The Secretary read the amendment as follows : “Amend by adding after the words ‘United States’ in the first line of Section 1, the following words, ‘and every male person of foreign birth who, before the adoption of this Constitution, may have legally declared his intention to become a citizen of the United States.”

THE PRESIDENT ‑ The question will be upon the adoption of the amendment offered by the gentleman from Jefferson, Mr. Beddow.

MR. BEDDOW ‑ Mr. President, I feel safe, after hearing the learned argument of the chairman of this committee, that this amendment will be adopted without a dissenting voice. As he has truly stated in his argument, the Democratic party of this State is pledged in framing the suffrage Article for our new Constitution. to do it in a manner so as not to disfranchise any white person now entitled to vote under the present Constitution. If Section 1 is adopted as submitted by the committee, there are no doubt thousands of persons throughout the State of Alabama, who are good white citizens, who have declared their intention to become citizens of the United States under the laws made and provided therefor, that will be deprived of the right of suffrage. In order to post myself upon this question. I put myself in correspondence with the clerks of the courts of record in my county, and I find that in the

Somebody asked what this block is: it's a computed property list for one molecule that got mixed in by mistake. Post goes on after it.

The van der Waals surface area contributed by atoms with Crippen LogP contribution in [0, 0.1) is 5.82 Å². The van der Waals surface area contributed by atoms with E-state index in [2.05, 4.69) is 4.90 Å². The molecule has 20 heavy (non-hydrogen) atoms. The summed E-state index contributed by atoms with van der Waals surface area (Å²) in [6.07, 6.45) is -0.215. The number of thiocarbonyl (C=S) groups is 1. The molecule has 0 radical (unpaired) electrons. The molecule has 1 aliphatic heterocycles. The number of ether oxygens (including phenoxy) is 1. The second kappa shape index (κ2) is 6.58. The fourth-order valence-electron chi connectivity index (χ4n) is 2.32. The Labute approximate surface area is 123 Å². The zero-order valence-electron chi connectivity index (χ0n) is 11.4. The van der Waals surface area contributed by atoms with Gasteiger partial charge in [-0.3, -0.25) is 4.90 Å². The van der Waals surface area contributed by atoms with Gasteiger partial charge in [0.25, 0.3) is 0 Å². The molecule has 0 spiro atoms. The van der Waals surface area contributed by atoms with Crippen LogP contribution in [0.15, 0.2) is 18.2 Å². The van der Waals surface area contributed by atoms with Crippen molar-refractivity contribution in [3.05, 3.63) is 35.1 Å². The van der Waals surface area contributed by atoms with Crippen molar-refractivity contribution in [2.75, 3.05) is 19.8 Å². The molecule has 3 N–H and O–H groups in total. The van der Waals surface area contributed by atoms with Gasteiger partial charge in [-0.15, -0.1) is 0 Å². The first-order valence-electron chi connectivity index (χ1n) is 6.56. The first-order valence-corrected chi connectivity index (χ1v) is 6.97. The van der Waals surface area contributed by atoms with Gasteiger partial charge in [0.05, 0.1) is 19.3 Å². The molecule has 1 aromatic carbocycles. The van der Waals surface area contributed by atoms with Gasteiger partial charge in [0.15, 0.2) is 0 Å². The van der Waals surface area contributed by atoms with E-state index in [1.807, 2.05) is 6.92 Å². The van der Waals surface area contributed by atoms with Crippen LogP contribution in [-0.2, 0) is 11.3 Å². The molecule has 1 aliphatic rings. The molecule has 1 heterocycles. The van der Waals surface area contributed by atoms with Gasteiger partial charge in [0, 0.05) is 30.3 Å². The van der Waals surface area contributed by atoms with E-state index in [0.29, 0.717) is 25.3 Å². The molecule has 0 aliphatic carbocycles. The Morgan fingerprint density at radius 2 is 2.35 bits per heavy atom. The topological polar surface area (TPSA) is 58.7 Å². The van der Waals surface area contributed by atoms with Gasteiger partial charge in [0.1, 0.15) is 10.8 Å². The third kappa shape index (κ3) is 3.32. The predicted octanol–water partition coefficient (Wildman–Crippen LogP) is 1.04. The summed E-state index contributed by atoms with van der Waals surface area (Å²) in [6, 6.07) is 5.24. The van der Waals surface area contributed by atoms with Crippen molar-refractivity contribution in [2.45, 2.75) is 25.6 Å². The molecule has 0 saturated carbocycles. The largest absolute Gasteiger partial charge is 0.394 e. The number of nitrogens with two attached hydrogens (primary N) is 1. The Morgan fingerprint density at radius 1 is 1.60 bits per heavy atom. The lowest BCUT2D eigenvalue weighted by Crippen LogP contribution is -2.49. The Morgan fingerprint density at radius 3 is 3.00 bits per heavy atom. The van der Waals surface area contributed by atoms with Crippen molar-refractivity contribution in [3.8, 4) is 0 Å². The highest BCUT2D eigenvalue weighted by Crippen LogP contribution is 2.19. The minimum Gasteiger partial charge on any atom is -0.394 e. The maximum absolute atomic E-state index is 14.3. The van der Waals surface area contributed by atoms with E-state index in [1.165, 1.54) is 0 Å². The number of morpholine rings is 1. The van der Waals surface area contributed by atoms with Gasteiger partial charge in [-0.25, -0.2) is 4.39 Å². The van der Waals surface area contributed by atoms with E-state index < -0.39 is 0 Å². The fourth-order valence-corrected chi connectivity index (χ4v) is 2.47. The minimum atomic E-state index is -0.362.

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County of Jefferson there are at least 1,500 white citizens who have declared their intention to become voters, who have not, by reason of the law requiring a residence of five years, been enabled to perfect their citizenship. I feel sure that no member of this Convention has any desire whatever to go back on the pledges so recently made by us to the people of this State, and that this amendment as offered by me will be adopted. By scanning the amendment, it will be seen that it relates only to those who at the time of the adoption of this Constitution have declared their intention to become citizens of the United States. The amendment will speak for itself.

MR. WATTS ‑ I would like to ask the gentleman a question. I understand you to say there are 1,500 citizens who are willing to become citizens of Alabama, but for the inhibition of the law declaring against their voting until they have been here five years.

MR. BEDDOW ‑ No, sir; under the law, the intentions has got to be declared, and they cannot perfect their citizenship for five years.

MR. WATTS ‑ But does not the present Constitution of Alabama give such citizens the right to vote on declaring their intention ?

MR. BEDDOW ‑ It does; yes – but under Section 1 of this Article, they would not be entitled to vote if this Constitution is adopted.